strategies

Getting a Better Night's Sleep Paradigm

Excerpt from "Help for Insomnia: Yet Another use for Mindfulness," by Shinzen Young, August, 8, 2013:

Insomnia by Tony HuynhDifficulty falling asleep or staying asleep is a very common complaint. Mindfulness can help but one must first radically revision the nature of the problem.

People tend to get into a negative feedback loop with insomnia: Not getting to sleep leads to worry, leads to further difficulty sleeping, leads to more worry, leads to...

What to do?

One possibility is to start thinking about the night in a different way. This is a conceptual reframing, a profoundly different paradigm regarding the issue of sleep.

The normal paradigm is:

"I have to get a good night's sleep or I'll be a mess tomorrow."

The new paradigm is:

"If I get a good night's rest, I'll be fine tomorrow."

Amazingly, it's possible to get a good night's rest without necessarily sleeping much or at all. 

Learn more...

Mature Wisdom

Topiary Park, November 4, 2012

"Wisdom, the Buddha says, starts with a simple question: What actions will lead to my long-term welfare and happiness?

The wisdom here lies in realizing that your happiness depends on what you do, and that the pursuit of happiness is worthwhile only if it’s long-term.

The test of how far your wisdom has matured lies in the strategic skill with which you can keep yourself from doing things that you like to do but that would cause long-term harm, and the skill with which you can talk yourself into doing things that you don’t like to do but that would lead to long-term well-being and happiness.

In other words, mature wisdom requires a mature ego."

~ Thanissaro Bhikkhu, from "Hang On To Your Ego," Tricycle Magazine, Summer 2007

Find and Create Rest in the Body

Find and Create Rest in the Body

Our attention is habitually drawn to problems. However, we can train ourselves to notice rest and relaxation hiding within our regular routine. Setting aside some time to get more acquainted with what rest feels like in the body can support this exploration.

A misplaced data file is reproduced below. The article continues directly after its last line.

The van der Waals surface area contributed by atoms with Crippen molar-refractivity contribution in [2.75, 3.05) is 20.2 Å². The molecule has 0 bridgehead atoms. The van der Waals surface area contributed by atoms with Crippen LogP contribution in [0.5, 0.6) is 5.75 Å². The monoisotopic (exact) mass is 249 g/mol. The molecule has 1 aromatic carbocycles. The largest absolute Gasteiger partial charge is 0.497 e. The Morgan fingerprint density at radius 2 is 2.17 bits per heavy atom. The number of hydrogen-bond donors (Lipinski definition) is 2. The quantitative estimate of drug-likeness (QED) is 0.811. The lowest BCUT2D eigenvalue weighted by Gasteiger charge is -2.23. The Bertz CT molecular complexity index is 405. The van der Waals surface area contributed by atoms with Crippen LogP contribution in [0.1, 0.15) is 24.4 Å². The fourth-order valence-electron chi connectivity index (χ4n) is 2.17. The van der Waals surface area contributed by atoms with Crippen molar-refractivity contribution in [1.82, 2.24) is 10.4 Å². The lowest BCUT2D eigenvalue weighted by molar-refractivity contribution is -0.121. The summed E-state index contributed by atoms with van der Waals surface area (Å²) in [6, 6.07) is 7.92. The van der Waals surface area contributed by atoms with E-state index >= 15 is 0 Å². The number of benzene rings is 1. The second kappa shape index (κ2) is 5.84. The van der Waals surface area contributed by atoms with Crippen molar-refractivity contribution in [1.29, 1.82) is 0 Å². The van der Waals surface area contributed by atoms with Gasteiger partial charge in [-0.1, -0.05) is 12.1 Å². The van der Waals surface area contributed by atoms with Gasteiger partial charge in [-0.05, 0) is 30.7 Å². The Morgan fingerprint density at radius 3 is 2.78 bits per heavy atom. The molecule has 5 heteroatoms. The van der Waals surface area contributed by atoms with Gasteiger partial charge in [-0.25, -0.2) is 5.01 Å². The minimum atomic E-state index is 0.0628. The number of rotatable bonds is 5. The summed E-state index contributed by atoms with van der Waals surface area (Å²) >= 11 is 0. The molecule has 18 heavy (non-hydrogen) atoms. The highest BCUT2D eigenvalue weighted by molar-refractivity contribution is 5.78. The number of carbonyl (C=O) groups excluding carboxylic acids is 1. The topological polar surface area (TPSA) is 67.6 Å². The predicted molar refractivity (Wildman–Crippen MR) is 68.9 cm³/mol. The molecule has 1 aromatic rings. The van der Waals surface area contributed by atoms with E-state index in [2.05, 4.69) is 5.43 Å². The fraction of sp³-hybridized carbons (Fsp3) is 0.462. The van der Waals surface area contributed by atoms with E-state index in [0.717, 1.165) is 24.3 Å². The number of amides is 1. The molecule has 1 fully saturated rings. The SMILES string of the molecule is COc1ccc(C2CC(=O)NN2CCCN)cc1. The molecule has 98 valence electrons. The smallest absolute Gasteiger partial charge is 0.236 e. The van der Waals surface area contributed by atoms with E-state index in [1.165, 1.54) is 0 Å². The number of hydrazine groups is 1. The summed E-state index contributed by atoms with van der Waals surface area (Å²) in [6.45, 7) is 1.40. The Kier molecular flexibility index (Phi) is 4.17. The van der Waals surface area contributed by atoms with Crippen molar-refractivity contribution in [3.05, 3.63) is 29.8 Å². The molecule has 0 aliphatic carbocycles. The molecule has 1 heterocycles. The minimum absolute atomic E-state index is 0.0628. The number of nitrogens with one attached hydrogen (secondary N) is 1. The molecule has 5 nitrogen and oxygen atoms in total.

Traveling Light

Five strategies for reducing travel stress -- especially around the holidays -- by Allan Lokos, from "Peace While Traveling? Not Impossible," by Rachel Lee Harris, New York Times, Dec. 15, 2011:

1. Accept the reality that most of what causes stress in travel is out of your control. In fact, you have much less control of things in general than you might like to believe.

2. Feeling rushed is one of the leading causes of stress. Go to airports and bus and train stations extra early. While others may be rushing frantically, you can be strolling leisurely.

3. Check in with yourself. Notice what you are feeling in a particular moment. If it’s annoyance, frustration or fatigue, don’t get all caught up in it. Don’t cling to the sensations.

4. Travel lightly. When I arrive at my destination for the holidays I announce to everyone, “I hope you like this sweater I’m wearing because you’re going to see it a lot.” And mail rather than carry gifts. Even one shopping bag is a nuisance.

5. Those around you are doing their best. Offer a smile that says, “Yes, I know it’s difficult, but we’ll all get there.” Perhaps a little later than scheduled, but you’ll get there. Let someone go ahead of you; it’s part of the holiday spirit.

Read the rest of the conversation here...


Books by Allan Lokos, guiding teacher of the Community Meditation Center in New York: